Texas’ women writers have always offered crucial counterpoints to our testosterone-fueled state myth of rugged individualism. J. Frank Dobie, mythmaster-general of the cowboy, the oil man, the miner and the outlaw, memorably opened the “Women Pioneers” chapter in his 1943 Guide to the Life and Literature of the Southwest by noting female absence with seeming approval: “One reason for the ebullience of life and rollicky carelessness on the frontiers of the West was the lack—temporary—of women.”
The late Lou Halsell Rodenberger, Texas educator, writer and scholar, begged to differ. Rodenberger made a lifelong project of recovering Texas women’s voices from the earliest history of the state, and the anthologies she co-edited before her 2009 death from ovarian cancer—including Texas Women Writers: A Tradition of Their Own and Let’s Hear It: Stories by Texas Women Writers, both co-edited by Sylvia Grider—are indispensable for readers seeking a state literature that acknowledges the sadiron drudgery and fierce family joys of women’s lives in historical Texas.
Anthologizing in the present tense is a trickier proposition. Aside from an excerpt of Rodenberger’s unfinished memoir, after which it is named, the new anthology Her Texas: Story, Image, Poem & Song consists exclusively of works by living Texas authors, poets, songwriters and visual artists. The goal of providing a multiethnic and multidisciplinary snapshot of creative women in contemporary Texas is laudable, but the results continually raise the following questions: What is Texas writing, and what is a Texas woman?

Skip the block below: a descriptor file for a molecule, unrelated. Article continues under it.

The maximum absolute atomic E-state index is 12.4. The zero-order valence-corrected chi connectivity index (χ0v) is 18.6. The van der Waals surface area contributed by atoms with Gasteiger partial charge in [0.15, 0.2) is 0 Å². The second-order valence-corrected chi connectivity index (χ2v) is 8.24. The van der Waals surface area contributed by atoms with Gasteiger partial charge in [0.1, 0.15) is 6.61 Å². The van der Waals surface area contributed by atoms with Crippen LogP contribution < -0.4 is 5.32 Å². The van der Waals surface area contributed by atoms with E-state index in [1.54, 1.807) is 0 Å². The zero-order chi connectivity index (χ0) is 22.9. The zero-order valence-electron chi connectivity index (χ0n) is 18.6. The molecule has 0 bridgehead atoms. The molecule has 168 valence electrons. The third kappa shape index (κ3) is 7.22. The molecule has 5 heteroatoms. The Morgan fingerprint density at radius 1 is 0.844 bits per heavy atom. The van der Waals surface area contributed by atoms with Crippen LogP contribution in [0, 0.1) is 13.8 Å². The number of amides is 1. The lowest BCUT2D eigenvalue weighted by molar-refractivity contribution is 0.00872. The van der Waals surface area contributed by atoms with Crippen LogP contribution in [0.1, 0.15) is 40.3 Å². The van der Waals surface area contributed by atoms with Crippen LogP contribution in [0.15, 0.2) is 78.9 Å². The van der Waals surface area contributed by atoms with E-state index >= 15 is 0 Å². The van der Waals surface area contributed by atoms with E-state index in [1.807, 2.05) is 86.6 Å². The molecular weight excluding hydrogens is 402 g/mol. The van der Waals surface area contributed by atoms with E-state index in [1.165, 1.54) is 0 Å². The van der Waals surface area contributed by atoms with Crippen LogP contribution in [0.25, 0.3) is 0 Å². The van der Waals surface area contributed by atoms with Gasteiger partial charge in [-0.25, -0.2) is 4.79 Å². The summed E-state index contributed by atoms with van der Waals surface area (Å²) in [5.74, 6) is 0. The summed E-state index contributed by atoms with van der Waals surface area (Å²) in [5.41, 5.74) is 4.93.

A Texas woman has her own myths to contend with. Words such as sassy, feisty, ballsy and brash come to mind to describe her: a gun-toting belle of the saloon or an ironclad matriarch of the range who survives in a man’s world by being twice as tough as the menfolk, with an assist from her feminine wiles. Like Dobie’s Lone Star loners, the tough Texas dame has her roots in historical truth. Moreover, she is a totem to which modern-day Texas women cling in times of trouble. Who could avoid whispering a prayer in front of the Capitol rotunda portrait of Ann Richards during the House Bill 2 protests of 2013, or hoping for a newly coiffed incarnation of the icon in Wendy Davis?
That said, there is perhaps too much elevation of the “tough broad” myth over more marginal lives in our state’s literary history. After all, Texas, a former frontier that still contains almost two-thirds of the U.S.-Mexico border, has always been about the margins. With recent data putting the Latino population at 38 percent and Texas already a “majority-minority” state, that’s truer now than ever.